Nicky Santoro
January 5, 2006, 05:59 PM
Bounty Hunters - What IF?

What if this did happen and someone chose to load the recently deceased Mr. Cop Wannabe up and dump him behind Walmart? Much like the tree falling in the forest, if no one hears it, is there a sound?

In accordance with board policy, the above is presented for discussion purposes only. Personally, I would call the local popo so the local DA could prosecute me into poverty.

Manedwolf
January 5, 2006, 06:09 PM
Almost all states have laws to supplement the federal law providing that if a bounty hunter has reasonable means to believe his fugitive is in your residence, he can make entry.

And what if they have the wrong house?

X Who
January 6, 2006, 01:48 AM
Bounty Hunters - What IF?

What if this did happen and someone chose to load the recently deceased Mr. Cop Wannabe up and dump him behind Walmart? Much like the tree falling in the forest, if no one hears it, is there a sound?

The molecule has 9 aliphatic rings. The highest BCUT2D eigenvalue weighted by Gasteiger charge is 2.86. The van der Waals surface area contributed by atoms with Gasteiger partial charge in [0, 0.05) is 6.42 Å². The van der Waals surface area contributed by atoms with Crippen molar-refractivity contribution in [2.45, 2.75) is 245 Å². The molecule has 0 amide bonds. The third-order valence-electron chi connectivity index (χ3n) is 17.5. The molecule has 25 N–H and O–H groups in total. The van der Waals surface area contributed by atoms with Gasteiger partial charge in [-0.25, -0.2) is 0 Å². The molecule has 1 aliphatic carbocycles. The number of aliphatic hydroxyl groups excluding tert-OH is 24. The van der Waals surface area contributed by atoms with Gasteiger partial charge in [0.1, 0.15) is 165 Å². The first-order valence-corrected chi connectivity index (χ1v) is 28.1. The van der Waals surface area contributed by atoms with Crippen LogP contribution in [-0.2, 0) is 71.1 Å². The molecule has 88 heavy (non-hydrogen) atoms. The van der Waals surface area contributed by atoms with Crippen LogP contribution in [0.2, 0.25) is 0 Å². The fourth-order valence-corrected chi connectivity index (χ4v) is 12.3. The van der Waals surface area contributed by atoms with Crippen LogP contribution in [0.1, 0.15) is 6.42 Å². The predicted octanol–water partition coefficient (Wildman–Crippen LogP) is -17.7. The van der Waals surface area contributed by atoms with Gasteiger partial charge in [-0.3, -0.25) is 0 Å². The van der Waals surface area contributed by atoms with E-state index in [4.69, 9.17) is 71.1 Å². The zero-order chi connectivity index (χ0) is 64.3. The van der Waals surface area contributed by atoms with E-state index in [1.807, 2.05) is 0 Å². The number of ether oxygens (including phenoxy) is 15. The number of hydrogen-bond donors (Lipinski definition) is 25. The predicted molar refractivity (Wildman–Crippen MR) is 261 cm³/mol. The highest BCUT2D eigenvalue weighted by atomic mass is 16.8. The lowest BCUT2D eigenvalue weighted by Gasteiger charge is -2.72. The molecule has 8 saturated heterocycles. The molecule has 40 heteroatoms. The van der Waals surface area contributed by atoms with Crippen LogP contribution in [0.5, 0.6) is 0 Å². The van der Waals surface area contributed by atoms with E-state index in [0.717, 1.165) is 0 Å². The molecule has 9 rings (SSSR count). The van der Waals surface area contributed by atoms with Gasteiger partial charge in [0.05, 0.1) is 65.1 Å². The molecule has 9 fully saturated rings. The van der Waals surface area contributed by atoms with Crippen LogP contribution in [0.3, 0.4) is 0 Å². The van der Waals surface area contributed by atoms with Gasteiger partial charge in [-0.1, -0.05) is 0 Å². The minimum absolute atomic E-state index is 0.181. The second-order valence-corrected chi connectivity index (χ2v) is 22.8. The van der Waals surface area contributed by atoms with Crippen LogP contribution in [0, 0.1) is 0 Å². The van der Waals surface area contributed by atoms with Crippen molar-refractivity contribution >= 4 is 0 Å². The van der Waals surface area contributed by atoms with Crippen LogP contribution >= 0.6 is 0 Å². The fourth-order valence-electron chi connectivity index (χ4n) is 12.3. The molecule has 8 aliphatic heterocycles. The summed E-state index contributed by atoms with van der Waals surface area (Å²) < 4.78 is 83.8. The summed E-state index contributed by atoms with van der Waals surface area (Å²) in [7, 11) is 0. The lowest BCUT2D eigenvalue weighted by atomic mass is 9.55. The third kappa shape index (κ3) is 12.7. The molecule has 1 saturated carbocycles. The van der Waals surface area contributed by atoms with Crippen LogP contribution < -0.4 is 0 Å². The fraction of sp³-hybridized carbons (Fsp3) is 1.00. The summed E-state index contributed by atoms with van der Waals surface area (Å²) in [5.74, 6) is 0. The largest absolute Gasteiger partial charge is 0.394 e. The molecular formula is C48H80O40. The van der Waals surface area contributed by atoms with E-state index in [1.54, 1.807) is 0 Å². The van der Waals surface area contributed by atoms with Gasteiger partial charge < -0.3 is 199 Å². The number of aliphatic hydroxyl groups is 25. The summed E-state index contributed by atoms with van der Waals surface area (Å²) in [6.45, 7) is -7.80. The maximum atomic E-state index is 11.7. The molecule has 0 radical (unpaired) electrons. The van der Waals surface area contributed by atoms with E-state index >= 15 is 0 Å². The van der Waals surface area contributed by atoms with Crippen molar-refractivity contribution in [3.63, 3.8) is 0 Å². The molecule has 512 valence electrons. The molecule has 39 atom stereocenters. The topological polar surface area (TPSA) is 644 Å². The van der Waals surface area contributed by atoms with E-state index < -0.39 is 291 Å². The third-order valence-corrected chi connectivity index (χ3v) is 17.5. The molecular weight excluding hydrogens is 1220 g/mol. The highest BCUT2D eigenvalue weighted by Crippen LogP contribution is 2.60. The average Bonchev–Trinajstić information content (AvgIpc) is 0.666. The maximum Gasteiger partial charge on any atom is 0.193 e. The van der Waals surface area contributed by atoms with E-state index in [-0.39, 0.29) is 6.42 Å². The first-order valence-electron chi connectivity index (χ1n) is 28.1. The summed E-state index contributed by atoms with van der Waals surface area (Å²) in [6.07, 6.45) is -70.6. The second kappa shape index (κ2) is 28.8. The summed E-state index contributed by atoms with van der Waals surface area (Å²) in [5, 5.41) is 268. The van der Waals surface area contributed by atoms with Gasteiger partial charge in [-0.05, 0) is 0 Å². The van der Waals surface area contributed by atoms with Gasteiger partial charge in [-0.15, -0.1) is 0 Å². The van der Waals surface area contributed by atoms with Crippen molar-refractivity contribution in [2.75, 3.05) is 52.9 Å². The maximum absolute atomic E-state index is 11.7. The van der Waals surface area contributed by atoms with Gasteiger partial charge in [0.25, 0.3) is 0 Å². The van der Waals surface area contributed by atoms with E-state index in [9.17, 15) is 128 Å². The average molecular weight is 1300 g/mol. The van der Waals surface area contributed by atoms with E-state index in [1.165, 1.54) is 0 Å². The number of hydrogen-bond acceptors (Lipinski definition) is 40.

In accordance with board policy, the above is presented for discussion purposes only. Personally, I would call the local popo so the local DA could prosecute me into poverty.

Just as flight equals guilt, the described actions would be taken as guilt if/when this someone is caught. No story told later would be believed. There would also be a number of added charges and a guaranteed indictment.

If it is self-defense, then act like it.

DontBurnMyFlag
January 6, 2006, 04:48 PM
I heard a story once. I dont know how credible it was. But two bounty hunters broke into the wrong guys house in Texas. Apparently, this man was a gun owner and opened up on the Bounty Hunters with an AR-15 and killed them. I dont remember all the details, and I apologize, but from what I remember the shooter wasnt prosecuted.

lbmii
January 6, 2006, 06:44 PM
Well Bounty Hunting is a bit of a high risk type of job.

ctdonath
January 7, 2006, 01:59 AM
Good shoot.

I'll defend the need for, and leeway given to, bounty hunters.
BUT ... when a mistake on the bounty hunter's part leads to a proper indicated response from a normal homeowner (having not been provided certain relevant details in a timely manner, to wit: the guy crashing thru the door wih a gun at 2AM is not, as one may reasonably presume, a criminal), the maker of the mistake (to wit: bounty hunter invades wrong house) bears the responsibility and consequences.